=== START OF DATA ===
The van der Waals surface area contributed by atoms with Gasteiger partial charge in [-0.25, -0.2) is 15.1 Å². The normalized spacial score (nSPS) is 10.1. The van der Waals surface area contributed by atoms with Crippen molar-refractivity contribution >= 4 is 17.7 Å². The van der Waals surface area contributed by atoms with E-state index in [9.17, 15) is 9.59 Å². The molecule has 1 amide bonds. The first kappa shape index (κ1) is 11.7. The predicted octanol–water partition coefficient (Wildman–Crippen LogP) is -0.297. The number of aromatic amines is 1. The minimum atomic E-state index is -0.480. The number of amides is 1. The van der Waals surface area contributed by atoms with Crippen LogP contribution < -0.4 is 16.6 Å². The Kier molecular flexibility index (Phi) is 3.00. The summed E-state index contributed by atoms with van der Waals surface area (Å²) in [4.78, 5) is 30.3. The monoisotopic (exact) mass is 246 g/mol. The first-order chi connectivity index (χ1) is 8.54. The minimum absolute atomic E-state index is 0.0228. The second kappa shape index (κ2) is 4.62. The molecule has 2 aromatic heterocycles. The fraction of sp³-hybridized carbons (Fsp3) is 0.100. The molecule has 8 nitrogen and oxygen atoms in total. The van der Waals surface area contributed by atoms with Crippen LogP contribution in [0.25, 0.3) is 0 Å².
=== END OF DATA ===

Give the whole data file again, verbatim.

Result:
The van der Waals surface area contributed by atoms with Gasteiger partial charge in [-0.25, -0.2) is 15.1 Å². The normalized spacial score (nSPS) is 10.1. The van der Waals surface area contributed by atoms with Crippen molar-refractivity contribution >= 4 is 17.7 Å². The van der Waals surface area contributed by atoms with E-state index in [9.17, 15) is 9.59 Å². The molecule has 1 amide bonds. The first kappa shape index (κ1) is 11.7. The predicted octanol–water partition coefficient (Wildman–Crippen LogP) is -0.297. The number of aromatic amines is 1. The minimum atomic E-state index is -0.480. The number of amides is 1. The van der Waals surface area contributed by atoms with Crippen LogP contribution < -0.4 is 16.6 Å². The Kier molecular flexibility index (Phi) is 3.00. The summed E-state index contributed by atoms with van der Waals surface area (Å²) in [4.78, 5) is 30.3. The monoisotopic (exact) mass is 246 g/mol. The first-order chi connectivity index (χ1) is 8.54. The minimum absolute atomic E-state index is 0.0228. The second kappa shape index (κ2) is 4.62. The molecule has 2 aromatic heterocycles. The fraction of sp³-hybridized carbons (Fsp3) is 0.100. The molecule has 8 nitrogen and oxygen atoms in total. The van der Waals surface area contributed by atoms with Crippen LogP contribution in [0.25, 0.3) is 0 Å².